WORRIES about US bond markets signalling an impending recession, and a still rumbling trade war between the world’s top two economies, saw European shares sink further on Wednesday after a three per cent drop on Wall Street the previous day.
The pan-European Stoxx 600 ended down 1.2 per cent at its lowest level since 23 November. The Eurozone stock index and Germany’s Dax also fell 1.2 per cent. US stock markets were shut yesterday for a day of mourning in honour of former president George HW Bush who died last week.
Cyclical sectors like construction and miners posted the biggest falls, down 2.2 and 1.8 per cent respectively, as investors dumped stocks highly sensitive to economic growth.
The inversion of parts of the US yield curve means investors are beginning to panic about future growth and inflation, Ricciardi added.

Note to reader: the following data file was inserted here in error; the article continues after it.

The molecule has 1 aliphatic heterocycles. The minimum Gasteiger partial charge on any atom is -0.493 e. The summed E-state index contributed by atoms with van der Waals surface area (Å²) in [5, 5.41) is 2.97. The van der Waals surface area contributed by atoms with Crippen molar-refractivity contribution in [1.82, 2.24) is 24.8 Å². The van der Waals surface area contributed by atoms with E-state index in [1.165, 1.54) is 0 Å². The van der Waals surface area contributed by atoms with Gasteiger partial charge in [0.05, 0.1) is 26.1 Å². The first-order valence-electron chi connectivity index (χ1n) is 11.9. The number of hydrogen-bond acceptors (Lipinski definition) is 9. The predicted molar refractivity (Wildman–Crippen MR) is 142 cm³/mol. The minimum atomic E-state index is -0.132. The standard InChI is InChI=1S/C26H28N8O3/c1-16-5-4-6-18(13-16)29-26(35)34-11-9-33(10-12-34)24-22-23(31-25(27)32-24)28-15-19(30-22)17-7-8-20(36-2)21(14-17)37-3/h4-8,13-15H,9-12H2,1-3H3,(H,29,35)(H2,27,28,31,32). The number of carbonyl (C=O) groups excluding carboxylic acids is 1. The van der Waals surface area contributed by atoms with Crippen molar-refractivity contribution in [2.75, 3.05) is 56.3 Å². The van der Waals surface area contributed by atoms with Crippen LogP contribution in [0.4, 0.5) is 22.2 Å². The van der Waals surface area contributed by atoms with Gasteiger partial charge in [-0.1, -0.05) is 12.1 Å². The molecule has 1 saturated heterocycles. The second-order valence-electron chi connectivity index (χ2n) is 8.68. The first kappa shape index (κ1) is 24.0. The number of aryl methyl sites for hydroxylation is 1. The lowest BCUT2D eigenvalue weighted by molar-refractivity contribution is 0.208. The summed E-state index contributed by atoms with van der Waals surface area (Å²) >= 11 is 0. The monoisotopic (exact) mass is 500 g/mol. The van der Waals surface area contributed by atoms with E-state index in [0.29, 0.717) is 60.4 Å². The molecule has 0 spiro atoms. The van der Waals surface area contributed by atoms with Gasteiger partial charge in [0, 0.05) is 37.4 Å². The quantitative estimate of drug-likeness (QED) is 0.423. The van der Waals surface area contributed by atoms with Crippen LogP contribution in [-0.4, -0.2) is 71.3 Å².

Analysts cut their estimates for 2019 earnings growth as markets turned sour this autumn.
Banks also fell, down 0.7 per cent, but losses were limited by a bounce in Italian lenders as Italian government bond yields continued to fall sharply on hopes that Rome could cut its budget spending plans.
Tech stocks fell 1.8 per cent after the highly valued US tech sector sold off.
Chipmakers AMS, STMicroelectronics and Infineon fell 2.3 per cent to 6.1 per cent following a sharp drop in chip stocks on Wall Street overnight.
German carmakers slightly outperformed the Dax as investors digested what seemed a relatively positive outcome from a meeting of auto executives at the White House.
US President Trump pressed car makers to increase investments in the United States, something the executives said they planned to do but wouldn’t be able to if the administration went ahead with threatened tariffs. White House economic adviser Larry Kudlow said he did not think that car tariffs were imminent.
This article provided by NewsEdge.